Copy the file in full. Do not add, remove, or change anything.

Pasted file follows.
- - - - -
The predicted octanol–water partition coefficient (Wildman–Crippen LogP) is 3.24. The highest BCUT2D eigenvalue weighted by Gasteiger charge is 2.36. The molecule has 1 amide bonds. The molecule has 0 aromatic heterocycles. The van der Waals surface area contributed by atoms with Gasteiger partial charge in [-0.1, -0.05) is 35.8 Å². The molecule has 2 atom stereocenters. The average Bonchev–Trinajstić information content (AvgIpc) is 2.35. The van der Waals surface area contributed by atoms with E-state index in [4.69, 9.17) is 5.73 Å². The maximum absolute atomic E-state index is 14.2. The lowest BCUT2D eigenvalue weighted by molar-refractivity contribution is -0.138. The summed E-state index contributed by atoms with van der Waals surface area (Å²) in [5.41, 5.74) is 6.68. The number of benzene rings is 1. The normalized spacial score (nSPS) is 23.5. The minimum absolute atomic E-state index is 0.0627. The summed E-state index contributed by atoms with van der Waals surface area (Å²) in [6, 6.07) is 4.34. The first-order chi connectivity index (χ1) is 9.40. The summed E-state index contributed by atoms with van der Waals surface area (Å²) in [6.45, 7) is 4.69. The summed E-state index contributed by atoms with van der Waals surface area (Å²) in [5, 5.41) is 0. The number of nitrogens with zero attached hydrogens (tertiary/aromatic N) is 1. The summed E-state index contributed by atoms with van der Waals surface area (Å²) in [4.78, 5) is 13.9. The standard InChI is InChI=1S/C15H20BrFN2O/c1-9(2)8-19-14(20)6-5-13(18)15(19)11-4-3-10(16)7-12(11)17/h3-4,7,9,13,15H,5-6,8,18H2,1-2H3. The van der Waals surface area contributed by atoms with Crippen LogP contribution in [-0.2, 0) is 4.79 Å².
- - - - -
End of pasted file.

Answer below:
The predicted octanol–water partition coefficient (Wildman–Crippen LogP) is 3.24. The highest BCUT2D eigenvalue weighted by Gasteiger charge is 2.36. The molecule has 1 amide bonds. The molecule has 0 aromatic heterocycles. The van der Waals surface area contributed by atoms with Gasteiger partial charge in [-0.1, -0.05) is 35.8 Å². The molecule has 2 atom stereocenters. The average Bonchev–Trinajstić information content (AvgIpc) is 2.35. The van der Waals surface area contributed by atoms with E-state index in [4.69, 9.17) is 5.73 Å². The maximum absolute atomic E-state index is 14.2. The lowest BCUT2D eigenvalue weighted by molar-refractivity contribution is -0.138. The summed E-state index contributed by atoms with van der Waals surface area (Å²) in [5.41, 5.74) is 6.68. The number of benzene rings is 1. The normalized spacial score (nSPS) is 23.5. The minimum absolute atomic E-state index is 0.0627. The summed E-state index contributed by atoms with van der Waals surface area (Å²) in [6, 6.07) is 4.34. The first-order chi connectivity index (χ1) is 9.40. The summed E-state index contributed by atoms with van der Waals surface area (Å²) in [6.45, 7) is 4.69. The summed E-state index contributed by atoms with van der Waals surface area (Å²) in [5, 5.41) is 0. The number of nitrogens with zero attached hydrogens (tertiary/aromatic N) is 1. The summed E-state index contributed by atoms with van der Waals surface area (Å²) in [4.78, 5) is 13.9. The standard InChI is InChI=1S/C15H20BrFN2O/c1-9(2)8-19-14(20)6-5-13(18)15(19)11-4-3-10(16)7-12(11)17/h3-4,7,9,13,15H,5-6,8,18H2,1-2H3. The van der Waals surface area contributed by atoms with Crippen LogP contribution in [-0.2, 0) is 4.79 Å².